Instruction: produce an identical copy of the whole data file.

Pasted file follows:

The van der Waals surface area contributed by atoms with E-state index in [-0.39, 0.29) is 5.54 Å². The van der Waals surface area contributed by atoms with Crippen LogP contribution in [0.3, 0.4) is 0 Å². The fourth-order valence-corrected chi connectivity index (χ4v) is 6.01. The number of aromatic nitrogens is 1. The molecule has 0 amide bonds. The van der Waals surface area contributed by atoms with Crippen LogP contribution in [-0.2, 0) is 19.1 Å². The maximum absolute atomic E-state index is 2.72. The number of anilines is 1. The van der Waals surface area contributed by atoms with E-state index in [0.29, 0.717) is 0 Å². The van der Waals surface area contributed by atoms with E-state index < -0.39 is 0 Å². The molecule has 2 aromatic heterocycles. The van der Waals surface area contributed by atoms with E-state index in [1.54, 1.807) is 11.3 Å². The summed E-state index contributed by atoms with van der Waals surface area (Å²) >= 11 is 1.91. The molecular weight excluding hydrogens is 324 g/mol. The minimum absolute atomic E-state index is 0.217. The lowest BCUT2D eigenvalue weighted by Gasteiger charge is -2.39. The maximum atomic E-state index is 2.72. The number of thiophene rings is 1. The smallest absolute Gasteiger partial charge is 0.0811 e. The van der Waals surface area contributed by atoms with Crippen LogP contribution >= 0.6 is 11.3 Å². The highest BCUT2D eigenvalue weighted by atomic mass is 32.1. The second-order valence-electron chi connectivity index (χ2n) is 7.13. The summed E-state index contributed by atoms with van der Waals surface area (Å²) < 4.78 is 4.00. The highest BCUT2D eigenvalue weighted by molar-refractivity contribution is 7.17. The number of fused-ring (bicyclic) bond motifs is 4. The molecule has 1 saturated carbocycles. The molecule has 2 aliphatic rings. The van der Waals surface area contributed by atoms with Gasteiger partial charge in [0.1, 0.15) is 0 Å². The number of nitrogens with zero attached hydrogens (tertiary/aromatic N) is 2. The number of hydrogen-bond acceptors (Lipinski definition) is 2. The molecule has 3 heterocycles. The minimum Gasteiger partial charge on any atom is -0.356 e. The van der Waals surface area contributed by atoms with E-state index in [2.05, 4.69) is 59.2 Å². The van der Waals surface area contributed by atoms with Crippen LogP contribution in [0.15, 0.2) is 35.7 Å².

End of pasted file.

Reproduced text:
The van der Waals surface area contributed by atoms with E-state index in [-0.39, 0.29) is 5.54 Å². The van der Waals surface area contributed by atoms with Crippen LogP contribution in [0.3, 0.4) is 0 Å². The fourth-order valence-corrected chi connectivity index (χ4v) is 6.01. The number of aromatic nitrogens is 1. The molecule has 0 amide bonds. The van der Waals surface area contributed by atoms with Crippen LogP contribution in [-0.2, 0) is 19.1 Å². The maximum absolute atomic E-state index is 2.72. The number of anilines is 1. The van der Waals surface area contributed by atoms with E-state index in [0.29, 0.717) is 0 Å². The van der Waals surface area contributed by atoms with E-state index < -0.39 is 0 Å². The molecule has 2 aromatic heterocycles. The van der Waals surface area contributed by atoms with E-state index in [1.54, 1.807) is 11.3 Å². The summed E-state index contributed by atoms with van der Waals surface area (Å²) >= 11 is 1.91. The molecular weight excluding hydrogens is 324 g/mol. The minimum absolute atomic E-state index is 0.217. The lowest BCUT2D eigenvalue weighted by Gasteiger charge is -2.39. The maximum atomic E-state index is 2.72. The number of thiophene rings is 1. The smallest absolute Gasteiger partial charge is 0.0811 e. The van der Waals surface area contributed by atoms with Crippen LogP contribution >= 0.6 is 11.3 Å². The highest BCUT2D eigenvalue weighted by atomic mass is 32.1. The second-order valence-electron chi connectivity index (χ2n) is 7.13. The summed E-state index contributed by atoms with van der Waals surface area (Å²) < 4.78 is 4.00. The highest BCUT2D eigenvalue weighted by molar-refractivity contribution is 7.17. The number of fused-ring (bicyclic) bond motifs is 4. The molecule has 1 saturated carbocycles. The molecule has 2 aliphatic rings. The van der Waals surface area contributed by atoms with Gasteiger partial charge in [0.1, 0.15) is 0 Å². The number of nitrogens with zero attached hydrogens (tertiary/aromatic N) is 2. The number of hydrogen-bond acceptors (Lipinski definition) is 2. The molecule has 3 heterocycles. The minimum Gasteiger partial charge on any atom is -0.356 e. The van der Waals surface area contributed by atoms with E-state index in [2.05, 4.69) is 59.2 Å². The van der Waals surface area contributed by atoms with Crippen LogP contribution in [0.15, 0.2) is 35.7 Å².